Monday, February 1, 2010

The Convenience Cost of Portion Sizes

The folks at the Center for Science in the Public Interest has published a story on Coca Cola's new 7.5 oz cans. Credit where credit is due: it's both good business and good from a public health perspective to offer top-of-the-food-pyramid foods like Coke in smaller portion sizes. But CSPI isn't congratulating Coke on a job well done.  On the contrary, the non-profit points out that the unit-price on the new can is a significant mark-up relative to other sizes - about $2.13 per quart compared with $.89 - $1.33. Presumably the mark-up more than covers the additional cost of materials and the advertising costs incident to introducing a new product.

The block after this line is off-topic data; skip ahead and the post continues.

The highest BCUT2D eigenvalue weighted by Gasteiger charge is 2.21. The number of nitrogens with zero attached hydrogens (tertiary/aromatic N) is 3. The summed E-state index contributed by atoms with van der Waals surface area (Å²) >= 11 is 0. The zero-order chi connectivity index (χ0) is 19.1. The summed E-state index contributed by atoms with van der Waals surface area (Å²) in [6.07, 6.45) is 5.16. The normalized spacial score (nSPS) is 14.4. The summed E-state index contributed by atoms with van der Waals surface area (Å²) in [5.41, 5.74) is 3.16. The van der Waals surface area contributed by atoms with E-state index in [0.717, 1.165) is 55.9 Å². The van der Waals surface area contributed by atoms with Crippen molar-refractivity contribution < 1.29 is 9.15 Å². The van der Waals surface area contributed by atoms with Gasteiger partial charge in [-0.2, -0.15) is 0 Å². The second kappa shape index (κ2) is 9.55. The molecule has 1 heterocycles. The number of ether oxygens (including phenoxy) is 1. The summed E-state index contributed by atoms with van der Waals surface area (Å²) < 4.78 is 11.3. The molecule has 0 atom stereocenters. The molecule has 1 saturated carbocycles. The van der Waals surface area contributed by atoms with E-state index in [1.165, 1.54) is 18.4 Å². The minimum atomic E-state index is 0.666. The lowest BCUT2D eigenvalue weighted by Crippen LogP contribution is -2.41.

Is this a big deal? Is this something to get upset over? For one thing, Coke has been selling 8 oz cans at similarly inflated prices for years, so this is nothing new. For another, unit prices are printed (albeit in much smaller type) on the price-tag at the grocery store, so it's not like this is some big secret. Nonetheless, I can relate from personal experience (teaching classes on smart shopping for folks on SNAP and similar programs) that there are many people who do not understand or use the unit prices when shopping. I'm not sure what the best way to remedy this is (better basic math education? larger unit-price labels?), but as things are now, there's a lot of people who will probably be buying this product without realizing that they're paying what is in essence a portioning tax levied by Coca Cola.

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